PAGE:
I am sitting here, almost too warn out to type this entry, but I had to get it off my mind while the memories of today were still fresh! Since I arrived in Quito, I had seen a few adds for a trip to hike the nearby Volcan Pichincha. Everyone said that it had been raining too much (it is the rainy season here) for the four wheel drive to get you where you start the hike. I was really dissappointed since I had seen most of the city of Quito already and I am leaving for the Galapagos islands tomorrow. I will tell you more about that later. Anyway, last night I met this girl from Hong Kong here at the hostel. She told me that I could take this cable car thing up the mountain and there was a trail that led up to the volcano from there. She said it wasn't too difficult and it would take about two hours. I have since decided that she didn't understand that I wanted to get to the summit of the thing. After hearing that it was that easy to do, I convinced an Australian guy to join me on the hike. We left the hostel after a not so great breakfast and took a cab to the cable car. After a long wait in line, the cable car took us up to an elevation of around 4100 meters (around 13,400'). Anyway, from there we started the hike with lots of dark clouds in the sky threateaning a shower or two later in the day. As we began walking, we already new that it was going to be a big challenge just because of the altitude. Each step along the trail to the base of the peak was needless to say very slow. Now, after about two hours, we reached a lookout point. I think this must have been what the girl from Hong Kong was talking about getting too. From here, we began traversing the side of the mountain, crossing over wet rocks and mud with cliffs falling thousands of feet below. The clouds were now getting darker and we heard the occasional clap of thunder. We did get a few hail showers, but nothing much at this point. Anyway, as we got closer to the summit, each step was now getting to be twice as hard. Too make it even more difficult, the mountain became so steep that we had to begin actually doing more rock climbing than hiking. I was definitely nervous as one slip of the hand or feet could have easily sent either one of us tumbling into rocks below. As we neared the summit, the clouds became thick and began dumping more hail on us. That continued with a constant shower of rain and the occassional snow flake. Neither of us had gloves on and between the freezing weather, the ice on a lot of surfaces, and the frozen rocks, climbing was becoming difficult. As we approaced the last 100' or so to the summit, the thunder started getting really loud and it began to rain like hell. We did manage to snap a couple of pictures that could just as eaily have been me standing on a steam vent in the Winter in New York, but I assure you we had made it. The eleavtion at the top was around 4900 meters, or just over 16,000'. Definitely the highest point on land I have ever been on! Anyway, by now it was raining and snowing some and we began our journey down. Getting down the steeper portions with all of the rock climbing and frozen hands was pretty difficult, but from there on, it was easy going, sliding down with giant steps on the loose stones from the last erruption got us down below the freezing line pretty quick. From there, we were stuck in a constant rain and the trail had become like a small stram. After about 7 hours, we finally returned to the top of the cable car, both feeling the effects of the altitude with every part of our bodies unable to function properly.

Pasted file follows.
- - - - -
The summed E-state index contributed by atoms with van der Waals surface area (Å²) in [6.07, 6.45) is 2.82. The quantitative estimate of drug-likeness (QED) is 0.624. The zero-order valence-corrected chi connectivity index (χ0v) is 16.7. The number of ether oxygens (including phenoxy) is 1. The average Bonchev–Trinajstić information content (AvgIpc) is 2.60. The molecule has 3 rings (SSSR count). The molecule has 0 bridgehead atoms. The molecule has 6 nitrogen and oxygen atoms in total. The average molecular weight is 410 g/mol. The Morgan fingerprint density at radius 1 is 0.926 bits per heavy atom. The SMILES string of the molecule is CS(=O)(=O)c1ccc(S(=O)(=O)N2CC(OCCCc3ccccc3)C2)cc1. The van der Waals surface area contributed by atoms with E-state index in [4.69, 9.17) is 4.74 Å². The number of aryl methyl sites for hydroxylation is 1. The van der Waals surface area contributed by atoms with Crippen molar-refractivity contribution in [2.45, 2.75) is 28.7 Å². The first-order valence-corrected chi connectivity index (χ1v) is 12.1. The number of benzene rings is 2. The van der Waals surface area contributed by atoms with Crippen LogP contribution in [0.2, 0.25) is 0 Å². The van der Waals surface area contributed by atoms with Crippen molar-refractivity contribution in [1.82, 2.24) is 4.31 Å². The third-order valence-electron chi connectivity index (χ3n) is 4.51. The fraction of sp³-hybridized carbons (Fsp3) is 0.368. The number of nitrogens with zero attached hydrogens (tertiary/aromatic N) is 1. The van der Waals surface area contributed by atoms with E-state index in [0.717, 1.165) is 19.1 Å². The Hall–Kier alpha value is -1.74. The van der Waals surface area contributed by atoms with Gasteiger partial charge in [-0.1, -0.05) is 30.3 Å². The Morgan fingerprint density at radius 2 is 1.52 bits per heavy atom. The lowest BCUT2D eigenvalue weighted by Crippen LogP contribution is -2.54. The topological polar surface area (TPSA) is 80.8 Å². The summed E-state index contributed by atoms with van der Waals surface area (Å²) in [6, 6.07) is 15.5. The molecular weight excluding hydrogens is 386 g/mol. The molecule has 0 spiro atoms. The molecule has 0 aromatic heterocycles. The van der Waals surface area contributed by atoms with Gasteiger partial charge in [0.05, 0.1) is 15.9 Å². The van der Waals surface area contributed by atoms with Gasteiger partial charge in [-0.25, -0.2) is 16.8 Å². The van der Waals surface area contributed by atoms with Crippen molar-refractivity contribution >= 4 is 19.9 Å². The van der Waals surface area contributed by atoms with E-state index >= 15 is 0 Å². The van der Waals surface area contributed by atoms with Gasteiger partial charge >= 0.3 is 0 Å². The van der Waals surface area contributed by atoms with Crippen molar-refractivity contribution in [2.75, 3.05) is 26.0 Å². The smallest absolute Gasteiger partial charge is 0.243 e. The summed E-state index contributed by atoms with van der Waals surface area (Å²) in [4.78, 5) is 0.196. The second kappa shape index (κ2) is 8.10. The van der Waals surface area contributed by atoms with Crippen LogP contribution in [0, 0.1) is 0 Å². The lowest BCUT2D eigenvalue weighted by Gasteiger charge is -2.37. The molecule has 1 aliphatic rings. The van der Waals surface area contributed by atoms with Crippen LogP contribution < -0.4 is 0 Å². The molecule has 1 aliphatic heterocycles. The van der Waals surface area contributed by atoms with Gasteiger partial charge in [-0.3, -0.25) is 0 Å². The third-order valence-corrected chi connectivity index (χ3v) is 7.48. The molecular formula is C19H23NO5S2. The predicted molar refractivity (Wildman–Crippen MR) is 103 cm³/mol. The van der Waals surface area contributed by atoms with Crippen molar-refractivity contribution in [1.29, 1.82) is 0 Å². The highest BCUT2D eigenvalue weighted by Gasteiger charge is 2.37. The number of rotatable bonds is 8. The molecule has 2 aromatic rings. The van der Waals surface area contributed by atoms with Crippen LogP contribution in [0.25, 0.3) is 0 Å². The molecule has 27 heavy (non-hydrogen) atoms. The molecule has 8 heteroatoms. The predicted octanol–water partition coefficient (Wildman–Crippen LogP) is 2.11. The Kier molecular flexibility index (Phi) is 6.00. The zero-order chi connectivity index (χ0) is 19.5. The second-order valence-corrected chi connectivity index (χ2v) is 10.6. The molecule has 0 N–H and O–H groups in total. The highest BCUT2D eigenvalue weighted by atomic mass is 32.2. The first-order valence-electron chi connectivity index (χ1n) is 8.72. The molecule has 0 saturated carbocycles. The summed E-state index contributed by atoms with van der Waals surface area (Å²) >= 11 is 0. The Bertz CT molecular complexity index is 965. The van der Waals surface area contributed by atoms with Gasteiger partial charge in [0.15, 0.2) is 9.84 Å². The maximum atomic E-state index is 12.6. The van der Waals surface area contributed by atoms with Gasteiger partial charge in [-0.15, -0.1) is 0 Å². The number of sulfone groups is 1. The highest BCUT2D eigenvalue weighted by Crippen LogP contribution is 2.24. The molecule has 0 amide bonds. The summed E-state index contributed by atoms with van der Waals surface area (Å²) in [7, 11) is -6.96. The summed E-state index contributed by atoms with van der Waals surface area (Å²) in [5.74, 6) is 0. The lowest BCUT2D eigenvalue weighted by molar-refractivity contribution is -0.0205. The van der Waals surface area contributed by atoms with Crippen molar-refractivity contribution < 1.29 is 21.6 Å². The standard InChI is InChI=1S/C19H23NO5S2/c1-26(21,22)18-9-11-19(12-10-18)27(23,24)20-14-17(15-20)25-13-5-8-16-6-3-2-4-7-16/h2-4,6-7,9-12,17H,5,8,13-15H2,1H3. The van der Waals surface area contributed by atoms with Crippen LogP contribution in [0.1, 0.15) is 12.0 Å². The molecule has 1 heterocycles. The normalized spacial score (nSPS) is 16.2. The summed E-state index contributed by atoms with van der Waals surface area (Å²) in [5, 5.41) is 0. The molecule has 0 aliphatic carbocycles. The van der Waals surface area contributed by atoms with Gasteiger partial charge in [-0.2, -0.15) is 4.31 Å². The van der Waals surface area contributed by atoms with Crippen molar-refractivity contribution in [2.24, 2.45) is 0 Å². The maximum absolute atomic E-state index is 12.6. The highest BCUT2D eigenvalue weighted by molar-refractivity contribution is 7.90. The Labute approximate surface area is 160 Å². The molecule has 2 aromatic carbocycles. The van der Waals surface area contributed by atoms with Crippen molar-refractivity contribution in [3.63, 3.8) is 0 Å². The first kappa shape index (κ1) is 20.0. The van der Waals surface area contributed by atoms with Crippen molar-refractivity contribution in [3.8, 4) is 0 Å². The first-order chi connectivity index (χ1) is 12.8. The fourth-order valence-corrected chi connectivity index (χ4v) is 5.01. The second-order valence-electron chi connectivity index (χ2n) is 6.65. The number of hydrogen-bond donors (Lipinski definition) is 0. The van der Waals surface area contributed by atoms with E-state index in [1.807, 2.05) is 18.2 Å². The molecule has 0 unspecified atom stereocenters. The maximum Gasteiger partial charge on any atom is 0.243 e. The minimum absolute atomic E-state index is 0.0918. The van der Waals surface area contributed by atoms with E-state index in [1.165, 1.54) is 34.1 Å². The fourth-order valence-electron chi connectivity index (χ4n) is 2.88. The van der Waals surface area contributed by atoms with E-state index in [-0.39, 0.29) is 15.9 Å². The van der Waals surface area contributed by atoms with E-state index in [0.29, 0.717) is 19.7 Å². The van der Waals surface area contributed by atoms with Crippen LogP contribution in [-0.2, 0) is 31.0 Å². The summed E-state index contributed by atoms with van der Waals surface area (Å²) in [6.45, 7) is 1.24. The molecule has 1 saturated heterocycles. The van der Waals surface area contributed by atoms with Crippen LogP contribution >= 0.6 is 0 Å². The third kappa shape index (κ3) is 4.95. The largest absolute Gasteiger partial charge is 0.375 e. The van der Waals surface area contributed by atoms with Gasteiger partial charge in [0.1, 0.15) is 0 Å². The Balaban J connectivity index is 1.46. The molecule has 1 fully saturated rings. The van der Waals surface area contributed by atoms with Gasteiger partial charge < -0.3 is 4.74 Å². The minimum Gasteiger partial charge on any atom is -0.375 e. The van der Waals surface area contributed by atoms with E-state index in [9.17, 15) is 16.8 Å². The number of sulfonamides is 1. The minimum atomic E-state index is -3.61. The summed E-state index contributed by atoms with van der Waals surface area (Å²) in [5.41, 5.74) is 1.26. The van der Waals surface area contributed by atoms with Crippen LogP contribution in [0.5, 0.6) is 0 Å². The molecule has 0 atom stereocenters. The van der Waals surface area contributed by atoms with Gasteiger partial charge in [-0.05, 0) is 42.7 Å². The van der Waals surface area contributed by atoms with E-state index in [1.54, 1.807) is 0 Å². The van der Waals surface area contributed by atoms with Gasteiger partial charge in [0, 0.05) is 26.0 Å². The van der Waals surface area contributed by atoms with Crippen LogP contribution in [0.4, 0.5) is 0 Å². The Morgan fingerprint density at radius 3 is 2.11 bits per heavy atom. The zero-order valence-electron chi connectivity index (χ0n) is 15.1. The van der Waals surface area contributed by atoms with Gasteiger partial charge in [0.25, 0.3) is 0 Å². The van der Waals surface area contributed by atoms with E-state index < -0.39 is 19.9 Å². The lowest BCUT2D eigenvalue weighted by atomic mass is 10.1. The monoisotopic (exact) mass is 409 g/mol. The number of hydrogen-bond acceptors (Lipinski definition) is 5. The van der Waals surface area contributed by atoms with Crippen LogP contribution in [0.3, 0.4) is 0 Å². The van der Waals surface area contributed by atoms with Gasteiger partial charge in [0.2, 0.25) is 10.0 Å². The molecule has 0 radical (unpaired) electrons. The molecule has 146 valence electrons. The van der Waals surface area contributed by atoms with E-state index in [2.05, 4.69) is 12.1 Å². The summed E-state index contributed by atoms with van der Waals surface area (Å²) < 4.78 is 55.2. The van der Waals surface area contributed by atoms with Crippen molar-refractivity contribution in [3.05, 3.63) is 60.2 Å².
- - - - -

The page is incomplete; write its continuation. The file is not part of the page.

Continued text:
Now, it is time for a bit of an easy night. I may go upstairs to our roof top balcony that overlooks the old part of Quito and drink a beer with some of the other guests here, but for now, I have to finish my packing. Tomorrow, I am flying to the Galapagos islands for an 8 day boat trip throughout the islands. Everyone here that I have met says that is their favorite place they have been and I have yet to hear anything bad about it! The plan is to ride on one of those giant tortises, take some photos of the marine iguanas and maybe a few whales and hopefully swim with some schools of hammerhead sharks! Should be exciting! I probably won't have email while I am gone so you can get in touch with me in just over a week! Stay tuned for more soon!